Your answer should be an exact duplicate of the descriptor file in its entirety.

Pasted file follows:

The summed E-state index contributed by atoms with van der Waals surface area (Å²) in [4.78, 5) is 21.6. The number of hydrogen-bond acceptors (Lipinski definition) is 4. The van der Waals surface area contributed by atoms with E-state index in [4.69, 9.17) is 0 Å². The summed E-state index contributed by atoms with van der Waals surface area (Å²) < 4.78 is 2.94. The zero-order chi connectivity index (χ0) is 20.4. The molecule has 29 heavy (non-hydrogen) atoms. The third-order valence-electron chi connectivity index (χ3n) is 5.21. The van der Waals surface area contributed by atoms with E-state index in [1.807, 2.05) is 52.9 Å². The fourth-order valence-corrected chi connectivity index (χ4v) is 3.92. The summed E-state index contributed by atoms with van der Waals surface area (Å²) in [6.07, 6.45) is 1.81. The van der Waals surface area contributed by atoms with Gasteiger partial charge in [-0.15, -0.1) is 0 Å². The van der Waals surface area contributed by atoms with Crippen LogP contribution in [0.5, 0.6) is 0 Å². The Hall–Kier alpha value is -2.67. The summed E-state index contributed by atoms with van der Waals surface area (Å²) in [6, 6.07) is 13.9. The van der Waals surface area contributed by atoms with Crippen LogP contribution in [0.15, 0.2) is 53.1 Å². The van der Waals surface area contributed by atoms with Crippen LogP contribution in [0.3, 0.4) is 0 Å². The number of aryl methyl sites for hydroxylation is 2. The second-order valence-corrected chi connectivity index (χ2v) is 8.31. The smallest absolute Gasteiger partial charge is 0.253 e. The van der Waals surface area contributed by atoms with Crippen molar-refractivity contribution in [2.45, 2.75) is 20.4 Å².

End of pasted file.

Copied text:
The summed E-state index contributed by atoms with van der Waals surface area (Å²) in [4.78, 5) is 21.6. The number of hydrogen-bond acceptors (Lipinski definition) is 4. The van der Waals surface area contributed by atoms with E-state index in [4.69, 9.17) is 0 Å². The summed E-state index contributed by atoms with van der Waals surface area (Å²) < 4.78 is 2.94. The zero-order chi connectivity index (χ0) is 20.4. The molecule has 29 heavy (non-hydrogen) atoms. The third-order valence-electron chi connectivity index (χ3n) is 5.21. The van der Waals surface area contributed by atoms with E-state index in [1.807, 2.05) is 52.9 Å². The fourth-order valence-corrected chi connectivity index (χ4v) is 3.92. The summed E-state index contributed by atoms with van der Waals surface area (Å²) in [6.07, 6.45) is 1.81. The van der Waals surface area contributed by atoms with Gasteiger partial charge in [-0.15, -0.1) is 0 Å². The van der Waals surface area contributed by atoms with Crippen LogP contribution in [0.5, 0.6) is 0 Å². The Hall–Kier alpha value is -2.67. The summed E-state index contributed by atoms with van der Waals surface area (Å²) in [6, 6.07) is 13.9. The van der Waals surface area contributed by atoms with Crippen LogP contribution in [0.15, 0.2) is 53.1 Å². The van der Waals surface area contributed by atoms with Crippen LogP contribution in [0.3, 0.4) is 0 Å². The number of aryl methyl sites for hydroxylation is 2. The second-order valence-corrected chi connectivity index (χ2v) is 8.31. The smallest absolute Gasteiger partial charge is 0.253 e. The van der Waals surface area contributed by atoms with Crippen molar-refractivity contribution in [2.45, 2.75) is 20.4 Å².